The trajectory of a long life, from childhood, through the adult disappointments, through parenthood: this is what novels do best. Our fate is everything we become; yet what happens to Jules and Alva, in the hands of Benedict Wells, is dazzling storytelling... The End of Loneliness is both affecting and accomplished — and eternal.”—John Irving, author of The World According to Garp, The Cider House Rules, and Avenue of Mysteries
“Wells has constructed a probing study of self-creation and forgiveness.”—The Boston Globe
“A life-affirming work.”—Vogue
“This beautiful book—compact yet flowing, lovingly translated by Charlotte Collins, understated yet passionate—brings German author Benedict Wells, only 35, front and center among world writers. It’s both a family story and the tale of a man in search of the self he is afraid to own. When you reach the last words and set the book reluctantly down (you don’t want to leave the world it has woven), you have suffered and lost again and again, and you are smiling. In the most adult, complex, worldly sense, you’re experiencing that rarest of feats, a happy ending.”—Philadelphia Inquirer
“Superbly crafted. . . . The End of Loneliness is a character-driven exploration of love, loss and fate in an indifferent universe.”—Shelf Awareness, starred review
“Like John Boyne, Wally Lamb or John Irving, Benedict Wells has conjured a fictional world –at once epic and intimate, full of uncanny occurrences, inescapable fates, love lost and found and lost again— that quickly becomes more vivid to the reader than the real world that exists beyond its covers. Even a great book might not actually put an end to loneliness, but I can’t imagine a better salve for solitude than a novel like this, a book with the empathy, bravery, and vision to venture straight into the turbulent, vivid, interior landscapes of memory in order to reveal to us our own innermost selves.”—Stefan Merrill Block, author of Oliver Loving and The Story of Forgetting
“Touching and timeless, [The End of Loneliness] is expertly and evocatively rendered, in prose both beautiful and sparse enough to cut clearly to the question at the novel’s heart: how one copes with loss that isn’t—or doesn’t have to be—permanent.”—Publishers Weekly
“A love story and a life story, this rich and well-translated domestic drama acknowledges that some bonds are truly immutable in the face of, or perhaps because of, tragedy and that our memories and the stories we make of them, though they may change, are as real as anything.”—Booklist, starred review
“A bittersweet, intricately plotted family saga. . . . A tender, affecting novel, one that packs a lot into a slender frame.”—Kirkus Reviews
“A tear-jerker . . . it is impossible to look away from it, the unravelling, reforming lives of its characters.”—The Guardian
“Original and captivating, it's high time this German author had more work translated in to English...[The End of Loneliness]'s quiet charm in straightforward prose belies its sharp insight into the human condition.”—Stylist Magazine
“This novel has been rightfully described as something of a masterpiece. One thing is for sure — it is not easily forgotten. Heartfelt and enriching.”—Sunday Post
“With a surprising maturity . . . Benedict Wells has found a voice to describe, neither cruelly nor over-sensitively, human fragility, failure and ageing.”—Le Monde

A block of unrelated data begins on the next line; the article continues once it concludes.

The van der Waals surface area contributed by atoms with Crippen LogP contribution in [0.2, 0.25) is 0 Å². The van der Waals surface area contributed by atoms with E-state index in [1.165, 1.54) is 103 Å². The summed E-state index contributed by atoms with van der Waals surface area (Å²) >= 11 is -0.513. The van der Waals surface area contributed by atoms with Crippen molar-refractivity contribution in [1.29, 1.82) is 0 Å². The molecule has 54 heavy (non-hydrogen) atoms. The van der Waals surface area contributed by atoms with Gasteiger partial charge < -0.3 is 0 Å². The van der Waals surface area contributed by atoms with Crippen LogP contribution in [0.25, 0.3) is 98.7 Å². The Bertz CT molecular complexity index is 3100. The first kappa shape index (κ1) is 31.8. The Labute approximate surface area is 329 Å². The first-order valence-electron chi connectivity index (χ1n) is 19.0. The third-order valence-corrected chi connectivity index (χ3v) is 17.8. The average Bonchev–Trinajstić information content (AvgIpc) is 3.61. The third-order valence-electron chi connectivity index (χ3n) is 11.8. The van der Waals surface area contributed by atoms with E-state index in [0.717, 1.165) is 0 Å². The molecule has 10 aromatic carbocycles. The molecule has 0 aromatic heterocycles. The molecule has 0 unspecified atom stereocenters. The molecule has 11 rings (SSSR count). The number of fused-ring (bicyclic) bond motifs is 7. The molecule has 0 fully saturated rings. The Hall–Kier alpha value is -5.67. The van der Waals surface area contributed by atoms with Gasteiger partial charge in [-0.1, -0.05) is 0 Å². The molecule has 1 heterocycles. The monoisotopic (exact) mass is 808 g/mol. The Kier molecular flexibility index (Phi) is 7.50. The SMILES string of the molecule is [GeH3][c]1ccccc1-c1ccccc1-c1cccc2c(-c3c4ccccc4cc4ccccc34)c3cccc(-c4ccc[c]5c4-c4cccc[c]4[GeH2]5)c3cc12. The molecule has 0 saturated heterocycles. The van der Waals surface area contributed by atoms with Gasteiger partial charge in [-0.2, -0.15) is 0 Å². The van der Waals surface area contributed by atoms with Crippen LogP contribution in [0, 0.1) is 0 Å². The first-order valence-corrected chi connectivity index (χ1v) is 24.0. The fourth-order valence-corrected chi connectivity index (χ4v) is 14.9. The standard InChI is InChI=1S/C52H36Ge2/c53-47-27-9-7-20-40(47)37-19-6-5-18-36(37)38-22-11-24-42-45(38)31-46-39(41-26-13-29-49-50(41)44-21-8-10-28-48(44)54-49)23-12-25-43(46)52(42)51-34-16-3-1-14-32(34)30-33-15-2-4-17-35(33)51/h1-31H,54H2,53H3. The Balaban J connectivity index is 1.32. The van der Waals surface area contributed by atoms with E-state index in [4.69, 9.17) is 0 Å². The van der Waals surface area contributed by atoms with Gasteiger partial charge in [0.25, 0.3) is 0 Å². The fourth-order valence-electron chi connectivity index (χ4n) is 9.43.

“The writing is as luminous as the subject is dark.”—Elle, Paris
“Sophisticated . . . [Jules'] projection into kinder realities offers the novel's most literary and most immediate, emotive pleasures.”—The Irish Times
“A superbly insightful story.”—BookRiot
German-Swiss novelist Wells' fourth book—his first to be translated into English—is a bittersweet, intricately plotted family saga that centers on Jules Moreau and his elder siblings.
After their parents die in an accident when Jules is 10, he, his sister, Liz, and his brother, Marty, are sent to a boarding school, and gradually they recede from each other, drift away from the (now haunted) intimacy they shared before. Liz becomes a beautiful, enigmatic butterfly, ever elusive; the driven Marty hurls himself into his studies, seizes on a new big idea, and becomes an early internet entrepreneur. Meanwhile, the awkward, dreamy Jules wants to become a photographer (his father's thwarted passion) or a writer. Fifteen years or so later, he reconnects with his friend and chief solace from those lonely schooldays, Alva, for whom he nursed a love that wasn't so much unrequited as tantalizingly out-of-phase. She's married now, it turns out, to a much older Russian-born writer who was one of their adolescent literary idols, and Jules leaves his job as a record-company executive to live with them in a remote chalet. He and Alva resume their old chaste companionship, and her husband, whose memory has begun to fail in ways at first scarcely visible but ever more conspicuous, encourages Jules to rededicate himself to his old ambition of writing fiction. What emerges from his stay in Switzerland is a dense network of connections and collaborations, not only with Alva and her husband, but also with Liz and Marty. Some of these links are wished for, some half-accidental, some ardently chased after, some resisted or delayed or lamented or clear only after years of being obscured, but all of them are inescapable—which turns out to be a pretty fair definition of family. Wells' style is less antic than that of his admired elder John Irving, but in setting, tone, density of plot, and a streak of (occasionally heavy-handed) didacticism, the resemblances are strong.
The book's earnestness weighs it down from time to time, but overall Wells has written a tender, affecting novel, one that packs a lot into a slender frame.